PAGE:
5 Reasons to Sell Your House This Spring

5 Reasons to Sell Your House This Spring | Simplifying The Market

When selling a house, most homeowners hope for a quick and profitable transaction that puts them in a position to make a great move. If you’re waiting for the best time to win as a seller, the market is calling your name this spring. Here are five reasons why this is the perfect time to sell your house if you’re ready.

1. There’s high demand from homebuyers.

Buyer demand is strong right now, and buyers are active in the market. ShowingTime, which tracks the average number of buyer showings on residential properties, recently announced that buyer showings are up 51.5% compared to this time last year. Daniil Cherkasskiy, Chief Analytics Officer at ShowingTime, notes:

“As anticipated, demand for real estate remains elevated and continues to be affected by low levels of inventory…On average, each home is getting 50 percent or more requests this year compared to January of last year. As we head into the busy season, it’s likely we’ll push into even more extreme territory until the supply starts catching up with demand.”

When your house is positioned to get a ton of attention from competitive buyers, you’re in the best spot possible as the seller.

2. There aren’t enough houses for sale.

Purchaser demand is so high, the market is running out of available houses for sale. Recently, realtor.com reported:

“Nationally, the inventory of homes for sale in February decreased by 48.6% over the past year, a higher rate of decline compared to the 42.6% drop in January. This amounted to 496,000 fewer homes for sale compared to February of last year.”

The National Association of Realtors (NAR) also reveals that, while home sales are skyrocketing, the inventory of existing homes for sale is continuing to drop dramatically. Houses are essentially selling as fast as they’re hitting the market – in fact, NAR reports that the average house is on the market for only 21 days.

It’s this imbalance between high buyer demand and a low supply of houses for sale that gives sellers such an advantage. A seller will always negotiate the best deal when demand is high and supply is low. That’s exactly what’s happening in the real estate market today.

3. You have a lot of leverage in today’s market.

Clearly, many more people are interested in buying than selling this spring, creating the ultimate sellers’ market. When this happens, homeowners in a position to sell have the upper hand in negotiations.

According to NAR, agents are reporting an average of 3.7 offers per house and an increase in bidding wars. As a seller, this means the ball is in your court – so much so that you can use your leverage to negotiate the best possible contract. Demand is there, and now is the perfect time to sell for the most favorable terms.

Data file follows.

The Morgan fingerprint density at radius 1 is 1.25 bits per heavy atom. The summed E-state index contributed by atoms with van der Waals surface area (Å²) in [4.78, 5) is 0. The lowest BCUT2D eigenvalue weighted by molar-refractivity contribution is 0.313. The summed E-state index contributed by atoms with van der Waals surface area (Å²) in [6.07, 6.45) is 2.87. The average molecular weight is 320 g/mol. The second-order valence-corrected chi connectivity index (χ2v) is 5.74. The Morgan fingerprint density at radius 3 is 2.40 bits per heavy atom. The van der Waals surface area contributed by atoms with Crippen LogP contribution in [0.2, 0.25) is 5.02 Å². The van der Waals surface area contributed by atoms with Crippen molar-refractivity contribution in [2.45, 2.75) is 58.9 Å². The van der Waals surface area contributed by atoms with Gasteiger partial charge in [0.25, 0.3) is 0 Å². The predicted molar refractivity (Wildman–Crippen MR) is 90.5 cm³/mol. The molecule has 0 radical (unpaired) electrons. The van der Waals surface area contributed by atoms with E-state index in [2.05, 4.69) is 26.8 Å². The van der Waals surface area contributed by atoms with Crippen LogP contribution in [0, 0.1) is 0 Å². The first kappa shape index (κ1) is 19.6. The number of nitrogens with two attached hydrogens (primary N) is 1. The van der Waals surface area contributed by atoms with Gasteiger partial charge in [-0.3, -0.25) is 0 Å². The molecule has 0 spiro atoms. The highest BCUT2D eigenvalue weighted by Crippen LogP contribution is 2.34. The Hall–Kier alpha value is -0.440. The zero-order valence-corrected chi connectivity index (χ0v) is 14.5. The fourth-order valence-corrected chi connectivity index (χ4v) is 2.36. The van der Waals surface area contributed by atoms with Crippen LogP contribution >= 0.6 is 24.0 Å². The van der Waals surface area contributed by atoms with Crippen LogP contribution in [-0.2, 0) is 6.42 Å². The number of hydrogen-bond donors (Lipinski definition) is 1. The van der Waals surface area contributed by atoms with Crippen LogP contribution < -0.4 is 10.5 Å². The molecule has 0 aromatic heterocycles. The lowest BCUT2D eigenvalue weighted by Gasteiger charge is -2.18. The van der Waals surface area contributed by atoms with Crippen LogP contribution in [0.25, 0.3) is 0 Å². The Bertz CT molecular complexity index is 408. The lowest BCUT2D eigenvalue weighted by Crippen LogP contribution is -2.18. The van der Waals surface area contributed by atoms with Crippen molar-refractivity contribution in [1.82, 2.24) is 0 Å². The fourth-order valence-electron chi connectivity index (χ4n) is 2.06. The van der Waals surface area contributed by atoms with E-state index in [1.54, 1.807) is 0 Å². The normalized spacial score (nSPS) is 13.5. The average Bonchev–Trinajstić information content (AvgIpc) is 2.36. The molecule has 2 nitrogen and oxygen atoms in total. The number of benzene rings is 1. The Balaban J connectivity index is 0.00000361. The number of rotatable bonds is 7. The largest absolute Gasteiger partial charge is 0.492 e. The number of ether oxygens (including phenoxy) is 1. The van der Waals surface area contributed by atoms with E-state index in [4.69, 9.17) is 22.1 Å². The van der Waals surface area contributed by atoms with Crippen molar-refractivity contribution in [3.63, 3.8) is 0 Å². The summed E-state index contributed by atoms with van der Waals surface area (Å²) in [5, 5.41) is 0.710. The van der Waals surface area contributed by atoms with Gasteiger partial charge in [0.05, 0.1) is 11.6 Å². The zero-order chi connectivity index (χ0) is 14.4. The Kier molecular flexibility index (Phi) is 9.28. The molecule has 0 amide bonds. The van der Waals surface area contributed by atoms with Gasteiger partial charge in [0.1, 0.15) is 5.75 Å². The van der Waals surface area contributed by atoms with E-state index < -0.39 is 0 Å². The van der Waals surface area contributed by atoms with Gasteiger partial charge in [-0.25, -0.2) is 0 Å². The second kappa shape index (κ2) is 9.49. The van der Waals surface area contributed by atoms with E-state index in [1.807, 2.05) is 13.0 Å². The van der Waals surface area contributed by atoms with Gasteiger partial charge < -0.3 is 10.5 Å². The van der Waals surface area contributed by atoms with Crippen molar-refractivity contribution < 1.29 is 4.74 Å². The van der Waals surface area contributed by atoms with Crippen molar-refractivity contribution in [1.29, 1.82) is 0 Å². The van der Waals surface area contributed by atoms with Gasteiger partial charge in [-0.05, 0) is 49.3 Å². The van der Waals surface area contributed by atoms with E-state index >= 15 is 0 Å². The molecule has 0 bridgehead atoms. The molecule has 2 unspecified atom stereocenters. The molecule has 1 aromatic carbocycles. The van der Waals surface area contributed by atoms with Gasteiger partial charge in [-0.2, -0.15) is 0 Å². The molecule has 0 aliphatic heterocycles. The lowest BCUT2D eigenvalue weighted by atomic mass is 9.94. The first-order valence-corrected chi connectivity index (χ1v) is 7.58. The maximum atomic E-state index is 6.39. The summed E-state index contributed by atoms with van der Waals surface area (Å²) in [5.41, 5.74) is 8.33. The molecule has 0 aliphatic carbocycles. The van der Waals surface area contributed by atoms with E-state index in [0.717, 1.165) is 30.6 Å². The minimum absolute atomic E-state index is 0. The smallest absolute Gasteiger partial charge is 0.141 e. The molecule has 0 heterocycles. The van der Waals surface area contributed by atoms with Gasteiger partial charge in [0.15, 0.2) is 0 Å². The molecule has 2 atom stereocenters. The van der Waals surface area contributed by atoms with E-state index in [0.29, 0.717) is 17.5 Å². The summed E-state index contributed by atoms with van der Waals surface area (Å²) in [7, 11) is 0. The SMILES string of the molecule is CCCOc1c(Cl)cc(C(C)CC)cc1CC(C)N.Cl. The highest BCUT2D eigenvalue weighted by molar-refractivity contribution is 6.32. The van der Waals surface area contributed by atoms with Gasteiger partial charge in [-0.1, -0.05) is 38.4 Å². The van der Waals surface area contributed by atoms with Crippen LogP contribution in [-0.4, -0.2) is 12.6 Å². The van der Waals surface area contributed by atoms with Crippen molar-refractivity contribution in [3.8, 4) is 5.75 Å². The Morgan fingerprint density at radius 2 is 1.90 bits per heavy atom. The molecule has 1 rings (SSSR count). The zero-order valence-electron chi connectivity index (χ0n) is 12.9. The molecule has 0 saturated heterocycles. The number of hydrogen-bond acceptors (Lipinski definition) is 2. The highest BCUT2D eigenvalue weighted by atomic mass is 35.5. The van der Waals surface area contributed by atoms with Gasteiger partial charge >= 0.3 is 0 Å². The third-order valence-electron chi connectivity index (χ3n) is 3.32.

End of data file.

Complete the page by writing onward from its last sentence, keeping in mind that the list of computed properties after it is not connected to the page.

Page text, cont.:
4. It’s a great way to use your home equity.

According to the latest data from CoreLogic, as of the third quarter of 2020, the average homeowner gained $17,000 in equity over the past year, and that number continues to grow as home values appreciate. Equity is a type of forced savings that grows during your time as a homeowner and can be put toward bigger goals like buying your next dream home.

Mark Fleming, Chief Economist at First American, notes:

“As homeowners gain equity in their homes, they are more likely to consider using that equity to purchase a larger or more attractive home – the wealth effect of rising equity. In today’s housing market, fast rising demand against the limited supply of homes for sale has resulted in continued house price appreciation.”

5. It’s a chance to find a home that meets your needs.

So much has changed over the past year, including what many of us need in a home. Spending extra time where we currently live is enabling many of us to re-evaluate homeownership and what we find most important in a home.

Whether it’s a house that has the features suited to working remotely, space for virtual or hybrid schooling, a home gym or theater, or something else, selling this spring gives you a chance to make a move and find the home of your dreams.

Bottom Line

Today’s housing market belongs to the sellers. If you’ve considered making a move but have been waiting for the right market conditions, your wait may be over. Let’s connect so you’ll be positioned to win when you sell your house this spring.

Is It a Good Time to Sell My House?

Is It a Good Time to Sell My House? | Simplifying The Market

Last year, many homeowners thought twice about selling their houses due to the onset of the health crisis. This year, however, homeowners are beginning to regain their confidence when it comes to selling safely. The latest Home Purchase Sentiment Index (HPSI) by Fannie Mae shows that 57% of consumers believe now is a good time to sell.

Doug Duncan, Vice President and Chief Economist at Fannie Mae, explains:

“Overall, the index’s monthly increase was driven largely by a substantial jump in the share of consumers reporting that it’s a good time to sell a home, with many citing favorable mortgage rates, high home prices, and low housing inventory as their primary rationale.”

Normally, spring is the busiest season in the housing market – the time when many homeowners decide to list their houses. While this is obviously not a normal year since the pandemic is still very much upon us, experts are optimistic that consumer positivity around selling will lead to more homeowners making moves this year. Duncan continues to say:

“We will pay close attention to see if this newfound optimism develops into a trend.”